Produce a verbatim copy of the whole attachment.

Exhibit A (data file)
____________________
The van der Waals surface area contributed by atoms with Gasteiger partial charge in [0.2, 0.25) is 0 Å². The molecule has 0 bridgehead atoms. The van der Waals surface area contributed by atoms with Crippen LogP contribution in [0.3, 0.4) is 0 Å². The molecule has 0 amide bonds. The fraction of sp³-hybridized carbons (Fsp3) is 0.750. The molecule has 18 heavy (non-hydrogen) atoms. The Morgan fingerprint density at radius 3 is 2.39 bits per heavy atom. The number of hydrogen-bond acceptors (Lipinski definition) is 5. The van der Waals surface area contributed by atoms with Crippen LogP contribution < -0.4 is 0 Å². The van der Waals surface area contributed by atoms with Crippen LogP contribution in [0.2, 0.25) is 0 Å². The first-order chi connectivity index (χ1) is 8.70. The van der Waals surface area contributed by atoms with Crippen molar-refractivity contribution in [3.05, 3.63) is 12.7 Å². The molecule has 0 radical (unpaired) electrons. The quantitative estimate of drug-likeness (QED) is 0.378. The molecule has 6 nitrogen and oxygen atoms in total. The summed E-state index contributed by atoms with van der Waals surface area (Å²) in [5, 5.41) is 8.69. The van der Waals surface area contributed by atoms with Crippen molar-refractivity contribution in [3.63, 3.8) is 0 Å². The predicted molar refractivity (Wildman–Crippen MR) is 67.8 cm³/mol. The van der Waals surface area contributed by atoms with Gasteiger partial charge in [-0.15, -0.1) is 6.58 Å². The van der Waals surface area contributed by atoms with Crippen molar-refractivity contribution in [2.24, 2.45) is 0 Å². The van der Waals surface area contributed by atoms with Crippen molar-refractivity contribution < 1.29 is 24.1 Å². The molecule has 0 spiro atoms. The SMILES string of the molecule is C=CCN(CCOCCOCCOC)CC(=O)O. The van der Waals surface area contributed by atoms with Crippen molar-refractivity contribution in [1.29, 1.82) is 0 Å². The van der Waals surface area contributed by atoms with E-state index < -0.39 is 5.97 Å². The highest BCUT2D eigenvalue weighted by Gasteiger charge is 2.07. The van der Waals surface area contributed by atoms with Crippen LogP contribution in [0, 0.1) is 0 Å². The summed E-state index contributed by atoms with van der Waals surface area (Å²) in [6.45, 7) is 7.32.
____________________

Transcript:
The van der Waals surface area contributed by atoms with Gasteiger partial charge in [0.2, 0.25) is 0 Å². The molecule has 0 bridgehead atoms. The van der Waals surface area contributed by atoms with Crippen LogP contribution in [0.3, 0.4) is 0 Å². The molecule has 0 amide bonds. The fraction of sp³-hybridized carbons (Fsp3) is 0.750. The molecule has 18 heavy (non-hydrogen) atoms. The Morgan fingerprint density at radius 3 is 2.39 bits per heavy atom. The number of hydrogen-bond acceptors (Lipinski definition) is 5. The van der Waals surface area contributed by atoms with Crippen LogP contribution < -0.4 is 0 Å². The van der Waals surface area contributed by atoms with Crippen LogP contribution in [0.2, 0.25) is 0 Å². The first-order chi connectivity index (χ1) is 8.70. The van der Waals surface area contributed by atoms with Crippen molar-refractivity contribution in [3.05, 3.63) is 12.7 Å². The molecule has 0 radical (unpaired) electrons. The quantitative estimate of drug-likeness (QED) is 0.378. The molecule has 6 nitrogen and oxygen atoms in total. The summed E-state index contributed by atoms with van der Waals surface area (Å²) in [5, 5.41) is 8.69. The van der Waals surface area contributed by atoms with Crippen molar-refractivity contribution in [3.63, 3.8) is 0 Å². The predicted molar refractivity (Wildman–Crippen MR) is 67.8 cm³/mol. The van der Waals surface area contributed by atoms with Gasteiger partial charge in [-0.15, -0.1) is 6.58 Å². The van der Waals surface area contributed by atoms with Crippen molar-refractivity contribution in [2.24, 2.45) is 0 Å². The van der Waals surface area contributed by atoms with Crippen molar-refractivity contribution < 1.29 is 24.1 Å². The molecule has 0 spiro atoms. The SMILES string of the molecule is C=CCN(CCOCCOCCOC)CC(=O)O. The van der Waals surface area contributed by atoms with Crippen molar-refractivity contribution in [1.29, 1.82) is 0 Å². The van der Waals surface area contributed by atoms with E-state index < -0.39 is 5.97 Å². The highest BCUT2D eigenvalue weighted by Gasteiger charge is 2.07. The van der Waals surface area contributed by atoms with Crippen LogP contribution in [0, 0.1) is 0 Å². The summed E-state index contributed by atoms with van der Waals surface area (Å²) in [6.45, 7) is 7.32.